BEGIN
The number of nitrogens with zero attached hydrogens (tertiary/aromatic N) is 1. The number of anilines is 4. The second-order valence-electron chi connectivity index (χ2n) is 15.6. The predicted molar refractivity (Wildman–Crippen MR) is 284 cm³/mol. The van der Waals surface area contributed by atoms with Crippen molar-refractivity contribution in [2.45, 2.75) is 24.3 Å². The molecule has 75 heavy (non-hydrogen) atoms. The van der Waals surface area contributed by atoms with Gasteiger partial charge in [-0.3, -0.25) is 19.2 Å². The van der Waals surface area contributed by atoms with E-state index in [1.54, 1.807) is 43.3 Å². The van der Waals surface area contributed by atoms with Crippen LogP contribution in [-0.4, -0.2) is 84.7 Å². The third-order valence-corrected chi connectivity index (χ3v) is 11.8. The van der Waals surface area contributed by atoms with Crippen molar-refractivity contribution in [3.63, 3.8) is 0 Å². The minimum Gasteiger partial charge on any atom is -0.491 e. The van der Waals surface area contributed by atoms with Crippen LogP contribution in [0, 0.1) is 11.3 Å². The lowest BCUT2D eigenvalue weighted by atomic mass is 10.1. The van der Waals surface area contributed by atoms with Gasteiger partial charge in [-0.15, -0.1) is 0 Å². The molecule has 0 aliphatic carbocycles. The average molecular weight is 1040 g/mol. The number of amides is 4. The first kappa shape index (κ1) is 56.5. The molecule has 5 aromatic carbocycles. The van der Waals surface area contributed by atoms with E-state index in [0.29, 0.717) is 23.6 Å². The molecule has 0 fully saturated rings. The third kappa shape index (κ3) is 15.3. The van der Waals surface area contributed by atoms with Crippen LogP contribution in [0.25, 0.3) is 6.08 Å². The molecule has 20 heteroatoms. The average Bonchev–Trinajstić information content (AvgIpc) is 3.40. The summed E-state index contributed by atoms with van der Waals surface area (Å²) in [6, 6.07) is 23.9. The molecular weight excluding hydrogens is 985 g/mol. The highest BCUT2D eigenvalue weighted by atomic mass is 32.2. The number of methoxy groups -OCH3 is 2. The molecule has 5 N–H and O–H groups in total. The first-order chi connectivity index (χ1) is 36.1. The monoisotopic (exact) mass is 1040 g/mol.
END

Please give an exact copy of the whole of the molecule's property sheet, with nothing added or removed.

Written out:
The number of nitrogens with zero attached hydrogens (tertiary/aromatic N) is 1. The number of anilines is 4. The second-order valence-electron chi connectivity index (χ2n) is 15.6. The predicted molar refractivity (Wildman–Crippen MR) is 284 cm³/mol. The van der Waals surface area contributed by atoms with Crippen molar-refractivity contribution in [2.45, 2.75) is 24.3 Å². The molecule has 75 heavy (non-hydrogen) atoms. The van der Waals surface area contributed by atoms with Gasteiger partial charge in [-0.3, -0.25) is 19.2 Å². The van der Waals surface area contributed by atoms with E-state index in [1.54, 1.807) is 43.3 Å². The van der Waals surface area contributed by atoms with Crippen LogP contribution in [-0.4, -0.2) is 84.7 Å². The third-order valence-corrected chi connectivity index (χ3v) is 11.8. The van der Waals surface area contributed by atoms with Crippen molar-refractivity contribution in [3.63, 3.8) is 0 Å². The minimum Gasteiger partial charge on any atom is -0.491 e. The van der Waals surface area contributed by atoms with Crippen LogP contribution in [0, 0.1) is 11.3 Å². The lowest BCUT2D eigenvalue weighted by atomic mass is 10.1. The van der Waals surface area contributed by atoms with Gasteiger partial charge in [-0.15, -0.1) is 0 Å². The molecule has 0 aliphatic carbocycles. The average molecular weight is 1040 g/mol. The number of amides is 4. The first kappa shape index (κ1) is 56.5. The molecule has 5 aromatic carbocycles. The van der Waals surface area contributed by atoms with E-state index in [0.29, 0.717) is 23.6 Å². The molecule has 0 fully saturated rings. The third kappa shape index (κ3) is 15.3. The van der Waals surface area contributed by atoms with Crippen LogP contribution in [0.25, 0.3) is 6.08 Å². The molecule has 20 heteroatoms. The average Bonchev–Trinajstić information content (AvgIpc) is 3.40. The summed E-state index contributed by atoms with van der Waals surface area (Å²) in [6, 6.07) is 23.9. The molecular weight excluding hydrogens is 985 g/mol. The highest BCUT2D eigenvalue weighted by atomic mass is 32.2. The number of methoxy groups -OCH3 is 2. The molecule has 5 N–H and O–H groups in total. The first-order chi connectivity index (χ1) is 36.1. The monoisotopic (exact) mass is 1040 g/mol.